I didn't want to create a scene, so I said nothing. We continued to play some conventional dance music—you know the kind of thing I'm sure, very stiff, no feeling. The couple got up to dance.

They looked familiar to me, especially him. He was lean and tall with kinky hair, meticulously dressed in a tailored evening suit and black tie. He had that cultured international Playboy air that we recognized from watching TV and movies, and seemed very much at home. I remember noticing his hands, which had long, expressive fingers. "Who is this guy?" I thought. I knew I'd seen him somewhere before, not in movies or on TV, but in some major media event. He danced pretty badly so I couldn't help thinking, he must be a musician. The woman was dark, elegant, and beautiful. Her hands were adorned with large shiny stones that were no doubt real gems. She could have been some kind of queen, obviously very wealthy. After working at the restaurant for a while, you got to the point where you could tell pretty quickly who was really wealthy and who was just trying to make an impression.

The minutes dragged on as the couple danced. It was all very respectable. He was a bit younger than she, but it wasn't a mother-son kind of thing. They genuinely seemed to enjoy each other's company. I still couldn't figure out who they were, so I tried to catch the pianist's eye to mouth the words, "Who are they?" He purposely ignored me and just kept smiling and playing. The bassist laughed because he had recognized them and was amused at my perplexed state. After a while I forgot about them and started thinking, "Just wait 'til I get hold of Carl and blast him for giving me this job and causing me to play overtime—and on an empty stomach as well!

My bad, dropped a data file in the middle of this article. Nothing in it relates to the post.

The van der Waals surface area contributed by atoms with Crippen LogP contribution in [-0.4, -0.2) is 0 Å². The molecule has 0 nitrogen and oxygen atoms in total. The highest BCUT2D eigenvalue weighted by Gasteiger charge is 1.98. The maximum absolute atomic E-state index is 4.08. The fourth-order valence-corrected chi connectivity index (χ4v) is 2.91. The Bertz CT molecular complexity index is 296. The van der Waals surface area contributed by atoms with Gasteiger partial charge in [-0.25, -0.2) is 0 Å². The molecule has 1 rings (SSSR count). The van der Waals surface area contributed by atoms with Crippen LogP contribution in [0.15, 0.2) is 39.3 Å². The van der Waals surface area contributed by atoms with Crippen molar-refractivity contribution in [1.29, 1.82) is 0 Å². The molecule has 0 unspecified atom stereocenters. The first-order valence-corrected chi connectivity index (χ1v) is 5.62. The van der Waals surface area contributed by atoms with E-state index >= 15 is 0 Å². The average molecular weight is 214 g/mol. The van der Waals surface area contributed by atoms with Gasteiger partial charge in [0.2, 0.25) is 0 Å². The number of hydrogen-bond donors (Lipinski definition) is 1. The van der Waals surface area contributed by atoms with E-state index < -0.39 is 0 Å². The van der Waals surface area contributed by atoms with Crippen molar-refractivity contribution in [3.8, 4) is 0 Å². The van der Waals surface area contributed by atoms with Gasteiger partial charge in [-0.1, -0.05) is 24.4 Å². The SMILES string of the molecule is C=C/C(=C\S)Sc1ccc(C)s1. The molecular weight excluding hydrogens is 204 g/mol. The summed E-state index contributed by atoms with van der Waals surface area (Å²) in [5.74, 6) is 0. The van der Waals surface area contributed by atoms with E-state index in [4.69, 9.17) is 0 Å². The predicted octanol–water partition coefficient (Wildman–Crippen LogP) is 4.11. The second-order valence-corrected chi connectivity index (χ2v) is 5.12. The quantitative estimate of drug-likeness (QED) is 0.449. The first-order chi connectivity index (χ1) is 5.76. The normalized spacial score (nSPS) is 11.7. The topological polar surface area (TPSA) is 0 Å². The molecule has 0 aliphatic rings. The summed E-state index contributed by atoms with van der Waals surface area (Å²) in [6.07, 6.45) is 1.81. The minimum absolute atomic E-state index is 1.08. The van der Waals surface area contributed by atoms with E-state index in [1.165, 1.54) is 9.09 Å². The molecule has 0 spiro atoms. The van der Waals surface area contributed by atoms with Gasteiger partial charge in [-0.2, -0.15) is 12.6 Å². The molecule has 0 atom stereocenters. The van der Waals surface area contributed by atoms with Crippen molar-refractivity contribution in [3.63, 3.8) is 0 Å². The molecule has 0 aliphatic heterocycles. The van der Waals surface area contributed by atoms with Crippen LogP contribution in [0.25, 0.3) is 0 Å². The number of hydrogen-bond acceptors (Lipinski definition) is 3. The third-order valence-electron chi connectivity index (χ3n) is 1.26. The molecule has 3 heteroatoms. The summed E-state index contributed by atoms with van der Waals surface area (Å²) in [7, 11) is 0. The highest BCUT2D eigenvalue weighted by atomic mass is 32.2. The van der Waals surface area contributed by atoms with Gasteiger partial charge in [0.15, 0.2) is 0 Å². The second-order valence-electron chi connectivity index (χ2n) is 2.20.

Eventually the couple returned to their table to drink $500 bottles of champagne and consume $800 jars of caviar. "How gross!" I thought. It wasn't envy. I just couldn't get my head around such ostentatious living, even if I had been able to afford it. I yearned to go home and get something normal to eat.

Finally, at 1:30 am, the leader said, "Okay, that's it for tonight." An hour over. I was particularly hungry and pretty aggravated by then, because I figured there wouldn't be any extra money. Everyone seemed so obsequious and intimidated. "Who are these people?" I asked again.

The bandleader aggressively said, "Shhhhh!" and told me to wait, which didn't help my mood.

As I was putting my guitar in its case, someone from the couple's entourage came over and made a point of shaking each of our hands, thanking us, and handing each of us an elegant white envelope. I thanked him back, and put the envelope in my pocket, not thinking much more about it. It was really starting to bug me who these people were.

After the couple left I said to the leader, "Ok, what goes here? Who were they?"

He said, "Didn't you recognize them? That was Imelda Marcos of the Philippines and Van Cliburn, the pianist."

"Well, no wonder he couldn't dance," I said. We all had a good laugh and talked about the money they must have spent that night—close to $8,000 we figured. I dashed home, forgetting about the envelope until I took off my jacket and it fell to the floor. "Oh how nice," I thought, "my $20.00 tip no doubt." When I opened it up I wasn't prepared for what I found inside—five crisp new $100 bills. They had paid me $500 for an hour of overtime!

I began to reflect on the whole evening—the $500 bottles of champagne, the $800 jars of caviar, the salaries for the entourage of bodyguards, the small amount of "extra" money Carl was making at his other gig, and the relatively small amount I had expected for filling in for him at this one. What was wrong with this picture? Carl was struggling to make a little more for his family, and I was playing for what seemed like hours on end while Mrs. Marcos and Van Cliburn were spending $8,000 or so for an hour of fun. Sure, I was delighted to get the money. Who wouldn't be?

But still, I began to think about the dire situation in the Philippines and other parts of the world, the race rioting we'd had in Queens and Boston not so long ago, people starving almost everywhere. Meanwhile... Oh well, just another night in New York City.

I think I'll buy a $500 bottle of champagne.